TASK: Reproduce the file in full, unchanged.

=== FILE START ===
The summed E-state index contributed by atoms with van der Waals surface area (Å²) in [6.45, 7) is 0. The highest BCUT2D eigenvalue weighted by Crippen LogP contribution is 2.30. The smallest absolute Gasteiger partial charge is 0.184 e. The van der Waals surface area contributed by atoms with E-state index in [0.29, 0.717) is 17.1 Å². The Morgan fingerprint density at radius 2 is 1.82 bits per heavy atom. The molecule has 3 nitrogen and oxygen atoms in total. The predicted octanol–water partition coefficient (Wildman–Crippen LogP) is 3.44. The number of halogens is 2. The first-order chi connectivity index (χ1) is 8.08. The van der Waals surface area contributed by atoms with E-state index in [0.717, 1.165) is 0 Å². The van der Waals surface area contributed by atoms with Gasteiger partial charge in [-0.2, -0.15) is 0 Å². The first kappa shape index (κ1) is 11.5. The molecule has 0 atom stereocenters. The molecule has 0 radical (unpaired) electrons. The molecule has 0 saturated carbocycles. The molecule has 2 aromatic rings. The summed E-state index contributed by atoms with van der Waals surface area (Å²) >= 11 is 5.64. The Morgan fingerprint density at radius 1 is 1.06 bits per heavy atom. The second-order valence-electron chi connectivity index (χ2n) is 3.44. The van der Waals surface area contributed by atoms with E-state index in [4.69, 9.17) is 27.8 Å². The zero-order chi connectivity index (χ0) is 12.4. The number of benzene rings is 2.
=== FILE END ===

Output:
The summed E-state index contributed by atoms with van der Waals surface area (Å²) in [6.45, 7) is 0. The highest BCUT2D eigenvalue weighted by Crippen LogP contribution is 2.30. The smallest absolute Gasteiger partial charge is 0.184 e. The van der Waals surface area contributed by atoms with E-state index in [0.29, 0.717) is 17.1 Å². The Morgan fingerprint density at radius 2 is 1.82 bits per heavy atom. The molecule has 3 nitrogen and oxygen atoms in total. The predicted octanol–water partition coefficient (Wildman–Crippen LogP) is 3.44. The number of halogens is 2. The first-order chi connectivity index (χ1) is 8.08. The van der Waals surface area contributed by atoms with E-state index in [0.717, 1.165) is 0 Å². The van der Waals surface area contributed by atoms with Gasteiger partial charge in [-0.2, -0.15) is 0 Å². The first kappa shape index (κ1) is 11.5. The molecule has 0 atom stereocenters. The molecule has 0 radical (unpaired) electrons. The molecule has 0 saturated carbocycles. The molecule has 2 aromatic rings. The summed E-state index contributed by atoms with van der Waals surface area (Å²) >= 11 is 5.64. The Morgan fingerprint density at radius 1 is 1.06 bits per heavy atom. The second-order valence-electron chi connectivity index (χ2n) is 3.44. The van der Waals surface area contributed by atoms with E-state index in [4.69, 9.17) is 27.8 Å². The zero-order chi connectivity index (χ0) is 12.4. The number of benzene rings is 2.